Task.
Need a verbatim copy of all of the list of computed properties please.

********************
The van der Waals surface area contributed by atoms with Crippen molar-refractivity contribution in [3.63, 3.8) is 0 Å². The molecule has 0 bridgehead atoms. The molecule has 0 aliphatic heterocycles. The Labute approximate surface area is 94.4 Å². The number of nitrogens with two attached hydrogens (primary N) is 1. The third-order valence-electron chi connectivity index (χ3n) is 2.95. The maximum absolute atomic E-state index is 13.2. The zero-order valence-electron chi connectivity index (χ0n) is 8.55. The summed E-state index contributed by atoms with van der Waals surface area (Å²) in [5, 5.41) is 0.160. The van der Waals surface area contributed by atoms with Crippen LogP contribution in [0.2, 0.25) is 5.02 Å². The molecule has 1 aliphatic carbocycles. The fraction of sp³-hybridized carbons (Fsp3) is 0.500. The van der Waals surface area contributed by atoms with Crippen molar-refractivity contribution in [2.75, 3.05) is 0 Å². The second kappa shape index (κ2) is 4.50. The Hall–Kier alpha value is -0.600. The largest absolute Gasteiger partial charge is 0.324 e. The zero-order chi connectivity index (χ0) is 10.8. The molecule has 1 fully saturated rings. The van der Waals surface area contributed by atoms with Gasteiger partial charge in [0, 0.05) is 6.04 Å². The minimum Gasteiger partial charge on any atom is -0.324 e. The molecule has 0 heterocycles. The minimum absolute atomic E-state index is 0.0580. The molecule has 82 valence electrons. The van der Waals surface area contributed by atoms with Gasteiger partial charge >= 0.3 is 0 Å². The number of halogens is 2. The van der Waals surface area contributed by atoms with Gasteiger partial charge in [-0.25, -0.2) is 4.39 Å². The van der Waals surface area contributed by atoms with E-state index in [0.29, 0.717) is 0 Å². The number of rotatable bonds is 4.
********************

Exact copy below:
The van der Waals surface area contributed by atoms with Crippen molar-refractivity contribution in [3.63, 3.8) is 0 Å². The molecule has 0 bridgehead atoms. The molecule has 0 aliphatic heterocycles. The Labute approximate surface area is 94.4 Å². The number of nitrogens with two attached hydrogens (primary N) is 1. The third-order valence-electron chi connectivity index (χ3n) is 2.95. The maximum absolute atomic E-state index is 13.2. The zero-order valence-electron chi connectivity index (χ0n) is 8.55. The summed E-state index contributed by atoms with van der Waals surface area (Å²) in [5, 5.41) is 0.160. The van der Waals surface area contributed by atoms with Crippen LogP contribution in [0.2, 0.25) is 5.02 Å². The molecule has 1 aliphatic carbocycles. The fraction of sp³-hybridized carbons (Fsp3) is 0.500. The van der Waals surface area contributed by atoms with Crippen molar-refractivity contribution in [2.75, 3.05) is 0 Å². The second kappa shape index (κ2) is 4.50. The Hall–Kier alpha value is -0.600. The largest absolute Gasteiger partial charge is 0.324 e. The zero-order chi connectivity index (χ0) is 10.8. The molecule has 1 fully saturated rings. The van der Waals surface area contributed by atoms with Gasteiger partial charge in [0, 0.05) is 6.04 Å². The minimum Gasteiger partial charge on any atom is -0.324 e. The molecule has 0 heterocycles. The minimum absolute atomic E-state index is 0.0580. The molecule has 82 valence electrons. The van der Waals surface area contributed by atoms with Gasteiger partial charge >= 0.3 is 0 Å². The number of halogens is 2. The van der Waals surface area contributed by atoms with Gasteiger partial charge in [-0.25, -0.2) is 4.39 Å². The van der Waals surface area contributed by atoms with E-state index in [0.29, 0.717) is 0 Å². The number of rotatable bonds is 4.